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You hear the term color blindness but what exactly does it mean? Color blindness is more accurately described as a color deficiency. Basically, it s the inability to distinguish certain shades of color.
 
Individuals who have a color deficiency have trouble seeing shades of red and green or blue and yellows. Though possible,  complete absence of color vision is quite rare.
 
Red-green defects are the most common, occurring in males more often than females. Blue-yellow effects males and females equally and occur in fewer than 1 in 10,000 people wordlwide.
 
Though a color deficiency is usually a genetic condition there are a few diseses that can cause color deficits including 1
 
  • Diabetes
  • Glaucoma
  • Macular Degeneration
  • Alzheimers
  • Parkinsons
  • MS
  • Leukemia
  • Sickle Cell Anemia
 
Diagnosing color vision deficiency is very simple and can be done on even the youngest of patients. Using the Ishihara Plate test, the patient simply identifies what number is seen in the plate, identifies a shape or traces a line.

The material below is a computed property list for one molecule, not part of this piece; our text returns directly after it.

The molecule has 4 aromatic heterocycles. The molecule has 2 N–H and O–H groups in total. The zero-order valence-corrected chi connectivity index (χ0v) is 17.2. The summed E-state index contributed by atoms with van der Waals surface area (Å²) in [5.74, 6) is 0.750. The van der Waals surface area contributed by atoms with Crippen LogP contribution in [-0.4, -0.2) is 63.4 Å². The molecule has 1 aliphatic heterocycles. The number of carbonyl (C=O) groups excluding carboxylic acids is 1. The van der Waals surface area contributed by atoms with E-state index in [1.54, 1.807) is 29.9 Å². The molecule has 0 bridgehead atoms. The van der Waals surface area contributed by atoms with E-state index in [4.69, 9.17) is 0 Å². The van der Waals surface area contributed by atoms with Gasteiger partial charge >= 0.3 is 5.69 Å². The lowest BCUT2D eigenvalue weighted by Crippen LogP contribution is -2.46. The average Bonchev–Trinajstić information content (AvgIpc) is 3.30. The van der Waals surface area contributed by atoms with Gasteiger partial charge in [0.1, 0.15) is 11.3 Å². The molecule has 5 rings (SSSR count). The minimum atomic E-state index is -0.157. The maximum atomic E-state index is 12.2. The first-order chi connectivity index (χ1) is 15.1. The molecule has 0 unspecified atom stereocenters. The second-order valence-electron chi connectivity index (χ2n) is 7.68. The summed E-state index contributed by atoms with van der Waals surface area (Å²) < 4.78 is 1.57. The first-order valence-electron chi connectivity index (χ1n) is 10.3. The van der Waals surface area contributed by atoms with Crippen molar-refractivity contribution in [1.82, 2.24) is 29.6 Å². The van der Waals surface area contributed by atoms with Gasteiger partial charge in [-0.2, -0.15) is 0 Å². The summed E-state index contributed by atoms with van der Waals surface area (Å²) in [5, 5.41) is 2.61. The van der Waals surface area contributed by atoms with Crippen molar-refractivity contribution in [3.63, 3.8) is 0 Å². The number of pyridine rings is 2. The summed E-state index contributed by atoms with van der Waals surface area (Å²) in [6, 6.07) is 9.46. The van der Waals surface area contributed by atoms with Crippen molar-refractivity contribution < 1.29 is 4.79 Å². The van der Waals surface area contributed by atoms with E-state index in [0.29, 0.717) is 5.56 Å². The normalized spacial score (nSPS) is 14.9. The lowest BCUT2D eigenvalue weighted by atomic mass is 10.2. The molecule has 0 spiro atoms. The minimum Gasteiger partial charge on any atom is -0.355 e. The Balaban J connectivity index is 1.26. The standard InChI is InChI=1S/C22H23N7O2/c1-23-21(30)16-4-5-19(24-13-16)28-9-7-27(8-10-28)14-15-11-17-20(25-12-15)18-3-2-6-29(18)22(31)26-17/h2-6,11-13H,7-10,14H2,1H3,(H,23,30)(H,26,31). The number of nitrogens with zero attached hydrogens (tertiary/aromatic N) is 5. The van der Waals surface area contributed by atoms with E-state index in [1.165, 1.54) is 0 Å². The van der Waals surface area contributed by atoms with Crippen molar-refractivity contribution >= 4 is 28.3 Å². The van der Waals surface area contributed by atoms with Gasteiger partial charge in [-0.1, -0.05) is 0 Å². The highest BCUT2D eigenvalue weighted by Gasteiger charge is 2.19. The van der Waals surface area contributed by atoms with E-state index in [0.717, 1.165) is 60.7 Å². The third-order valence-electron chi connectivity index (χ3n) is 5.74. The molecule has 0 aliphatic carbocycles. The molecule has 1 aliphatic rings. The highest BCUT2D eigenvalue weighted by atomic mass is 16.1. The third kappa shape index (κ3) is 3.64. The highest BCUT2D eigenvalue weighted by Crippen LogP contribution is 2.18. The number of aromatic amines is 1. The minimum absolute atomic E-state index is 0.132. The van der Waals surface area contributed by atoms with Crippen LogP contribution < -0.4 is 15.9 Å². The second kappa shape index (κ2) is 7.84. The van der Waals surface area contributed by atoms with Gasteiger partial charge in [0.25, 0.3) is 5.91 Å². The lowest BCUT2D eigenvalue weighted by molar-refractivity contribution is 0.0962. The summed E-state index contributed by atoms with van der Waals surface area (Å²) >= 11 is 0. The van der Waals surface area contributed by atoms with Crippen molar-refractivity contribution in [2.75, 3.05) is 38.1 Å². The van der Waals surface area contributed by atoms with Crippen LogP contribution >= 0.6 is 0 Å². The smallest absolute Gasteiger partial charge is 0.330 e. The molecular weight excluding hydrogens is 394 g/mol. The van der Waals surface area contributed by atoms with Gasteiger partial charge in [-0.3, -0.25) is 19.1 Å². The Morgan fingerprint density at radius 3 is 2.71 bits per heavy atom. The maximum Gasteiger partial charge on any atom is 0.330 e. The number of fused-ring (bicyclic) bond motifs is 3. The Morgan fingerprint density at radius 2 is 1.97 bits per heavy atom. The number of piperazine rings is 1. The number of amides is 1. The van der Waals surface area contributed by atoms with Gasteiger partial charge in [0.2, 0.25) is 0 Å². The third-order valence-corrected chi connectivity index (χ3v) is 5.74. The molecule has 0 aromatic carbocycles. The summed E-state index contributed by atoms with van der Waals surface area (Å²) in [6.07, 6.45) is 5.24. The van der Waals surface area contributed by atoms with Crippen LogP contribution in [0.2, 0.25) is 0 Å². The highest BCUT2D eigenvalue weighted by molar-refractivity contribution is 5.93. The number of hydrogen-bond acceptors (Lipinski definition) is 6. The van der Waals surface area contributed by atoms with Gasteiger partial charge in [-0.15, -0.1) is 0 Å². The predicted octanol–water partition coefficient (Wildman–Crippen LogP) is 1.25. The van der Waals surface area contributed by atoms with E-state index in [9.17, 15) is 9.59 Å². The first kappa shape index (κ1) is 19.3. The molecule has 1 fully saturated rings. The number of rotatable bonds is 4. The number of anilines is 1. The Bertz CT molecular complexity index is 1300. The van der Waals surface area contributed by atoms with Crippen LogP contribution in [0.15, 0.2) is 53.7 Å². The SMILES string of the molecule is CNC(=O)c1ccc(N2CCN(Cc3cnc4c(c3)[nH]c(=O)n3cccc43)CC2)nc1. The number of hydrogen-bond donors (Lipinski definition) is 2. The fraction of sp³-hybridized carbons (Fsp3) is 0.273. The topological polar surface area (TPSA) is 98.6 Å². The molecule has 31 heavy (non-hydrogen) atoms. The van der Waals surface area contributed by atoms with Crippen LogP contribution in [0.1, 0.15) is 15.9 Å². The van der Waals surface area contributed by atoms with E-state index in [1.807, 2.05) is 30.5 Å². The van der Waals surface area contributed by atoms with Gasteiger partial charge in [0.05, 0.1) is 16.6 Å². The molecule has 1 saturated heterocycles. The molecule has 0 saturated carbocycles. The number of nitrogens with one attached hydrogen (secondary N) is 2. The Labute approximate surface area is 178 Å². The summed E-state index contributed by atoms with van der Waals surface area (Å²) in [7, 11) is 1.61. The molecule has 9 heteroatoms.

Though there is no cure it is possible to improve. Special contacts or tinted lenses can help the patient learn to differentiate. 
 
If your child hasn't been screened yet, why not schedule an appointment to have their vision tested. We are accepting new patients. (419) 334-8121 or (419) 435-3482
 
 
 
 
1-disease list courtesy of AOA
 
 
 

Contact Eye Centers Of Northwest Ohio

2311 Hayes Avenue
Fremont, Ohio 43420
(419) 334-8121
 
622 Parkway Drive
Fostoria, Ohio 44830
(419) 435-3482
 
Fremont: (419) 334-8121 - Fostoria: (419) 435-3482